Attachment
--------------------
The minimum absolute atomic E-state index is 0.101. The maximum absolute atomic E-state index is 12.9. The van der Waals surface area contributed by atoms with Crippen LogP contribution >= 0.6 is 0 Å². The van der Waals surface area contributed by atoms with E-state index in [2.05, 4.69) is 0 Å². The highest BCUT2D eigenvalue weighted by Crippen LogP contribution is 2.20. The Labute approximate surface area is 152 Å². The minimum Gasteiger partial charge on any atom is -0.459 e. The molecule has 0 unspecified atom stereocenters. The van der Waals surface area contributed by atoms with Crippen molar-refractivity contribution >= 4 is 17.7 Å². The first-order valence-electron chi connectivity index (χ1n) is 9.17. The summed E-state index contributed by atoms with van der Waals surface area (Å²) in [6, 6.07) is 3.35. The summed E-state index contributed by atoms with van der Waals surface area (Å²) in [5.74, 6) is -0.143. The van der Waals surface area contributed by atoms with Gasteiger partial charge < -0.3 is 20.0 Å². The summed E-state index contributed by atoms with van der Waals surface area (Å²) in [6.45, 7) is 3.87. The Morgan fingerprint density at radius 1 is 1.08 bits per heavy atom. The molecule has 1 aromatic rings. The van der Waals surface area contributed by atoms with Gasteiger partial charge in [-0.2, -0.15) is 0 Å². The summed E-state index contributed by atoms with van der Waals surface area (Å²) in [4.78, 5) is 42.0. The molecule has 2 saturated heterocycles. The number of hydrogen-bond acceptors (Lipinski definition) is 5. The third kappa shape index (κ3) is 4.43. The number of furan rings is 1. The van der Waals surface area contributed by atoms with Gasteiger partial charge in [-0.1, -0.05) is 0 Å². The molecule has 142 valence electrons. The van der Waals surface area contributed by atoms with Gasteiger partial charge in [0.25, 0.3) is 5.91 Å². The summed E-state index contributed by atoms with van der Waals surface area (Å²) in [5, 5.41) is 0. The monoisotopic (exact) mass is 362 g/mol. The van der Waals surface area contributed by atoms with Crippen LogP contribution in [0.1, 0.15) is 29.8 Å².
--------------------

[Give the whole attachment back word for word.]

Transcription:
The minimum absolute atomic E-state index is 0.101. The maximum absolute atomic E-state index is 12.9. The van der Waals surface area contributed by atoms with Crippen LogP contribution >= 0.6 is 0 Å². The van der Waals surface area contributed by atoms with E-state index in [2.05, 4.69) is 0 Å². The highest BCUT2D eigenvalue weighted by Crippen LogP contribution is 2.20. The Labute approximate surface area is 152 Å². The minimum Gasteiger partial charge on any atom is -0.459 e. The molecule has 0 unspecified atom stereocenters. The van der Waals surface area contributed by atoms with Crippen molar-refractivity contribution >= 4 is 17.7 Å². The first-order valence-electron chi connectivity index (χ1n) is 9.17. The summed E-state index contributed by atoms with van der Waals surface area (Å²) in [6, 6.07) is 3.35. The summed E-state index contributed by atoms with van der Waals surface area (Å²) in [5.74, 6) is -0.143. The van der Waals surface area contributed by atoms with Gasteiger partial charge < -0.3 is 20.0 Å². The summed E-state index contributed by atoms with van der Waals surface area (Å²) in [6.45, 7) is 3.87. The Morgan fingerprint density at radius 1 is 1.08 bits per heavy atom. The molecule has 1 aromatic rings. The van der Waals surface area contributed by atoms with Gasteiger partial charge in [-0.2, -0.15) is 0 Å². The summed E-state index contributed by atoms with van der Waals surface area (Å²) in [4.78, 5) is 42.0. The molecule has 2 saturated heterocycles. The number of hydrogen-bond acceptors (Lipinski definition) is 5. The third kappa shape index (κ3) is 4.43. The number of furan rings is 1. The van der Waals surface area contributed by atoms with Gasteiger partial charge in [-0.1, -0.05) is 0 Å². The molecule has 142 valence electrons. The van der Waals surface area contributed by atoms with Gasteiger partial charge in [0.25, 0.3) is 5.91 Å². The summed E-state index contributed by atoms with van der Waals surface area (Å²) in [5, 5.41) is 0. The monoisotopic (exact) mass is 362 g/mol. The van der Waals surface area contributed by atoms with Crippen LogP contribution in [0.1, 0.15) is 29.8 Å².